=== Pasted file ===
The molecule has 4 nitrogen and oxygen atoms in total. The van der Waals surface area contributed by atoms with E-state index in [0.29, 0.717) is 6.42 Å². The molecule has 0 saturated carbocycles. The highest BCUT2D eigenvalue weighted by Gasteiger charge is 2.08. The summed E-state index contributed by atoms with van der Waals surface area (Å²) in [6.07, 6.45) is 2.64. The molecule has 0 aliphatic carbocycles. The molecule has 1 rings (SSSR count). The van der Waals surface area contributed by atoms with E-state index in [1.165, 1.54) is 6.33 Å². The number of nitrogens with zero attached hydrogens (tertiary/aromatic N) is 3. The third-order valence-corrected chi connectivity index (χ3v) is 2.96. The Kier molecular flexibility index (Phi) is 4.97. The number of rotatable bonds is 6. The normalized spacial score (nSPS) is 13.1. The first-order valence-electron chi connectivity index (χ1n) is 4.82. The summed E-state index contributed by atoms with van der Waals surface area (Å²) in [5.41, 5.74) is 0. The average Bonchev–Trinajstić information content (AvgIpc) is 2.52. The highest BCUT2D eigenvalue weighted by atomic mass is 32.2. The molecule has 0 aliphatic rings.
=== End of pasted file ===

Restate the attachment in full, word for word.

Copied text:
The molecule has 4 nitrogen and oxygen atoms in total. The van der Waals surface area contributed by atoms with E-state index in [0.29, 0.717) is 6.42 Å². The molecule has 0 saturated carbocycles. The highest BCUT2D eigenvalue weighted by Gasteiger charge is 2.08. The summed E-state index contributed by atoms with van der Waals surface area (Å²) in [6.07, 6.45) is 2.64. The molecule has 0 aliphatic carbocycles. The molecule has 1 rings (SSSR count). The van der Waals surface area contributed by atoms with E-state index in [1.165, 1.54) is 6.33 Å². The number of nitrogens with zero attached hydrogens (tertiary/aromatic N) is 3. The third-order valence-corrected chi connectivity index (χ3v) is 2.96. The Kier molecular flexibility index (Phi) is 4.97. The number of rotatable bonds is 6. The normalized spacial score (nSPS) is 13.1. The first-order valence-electron chi connectivity index (χ1n) is 4.82. The summed E-state index contributed by atoms with van der Waals surface area (Å²) in [5.41, 5.74) is 0. The average Bonchev–Trinajstić information content (AvgIpc) is 2.52. The highest BCUT2D eigenvalue weighted by atomic mass is 32.2. The molecule has 0 aliphatic rings.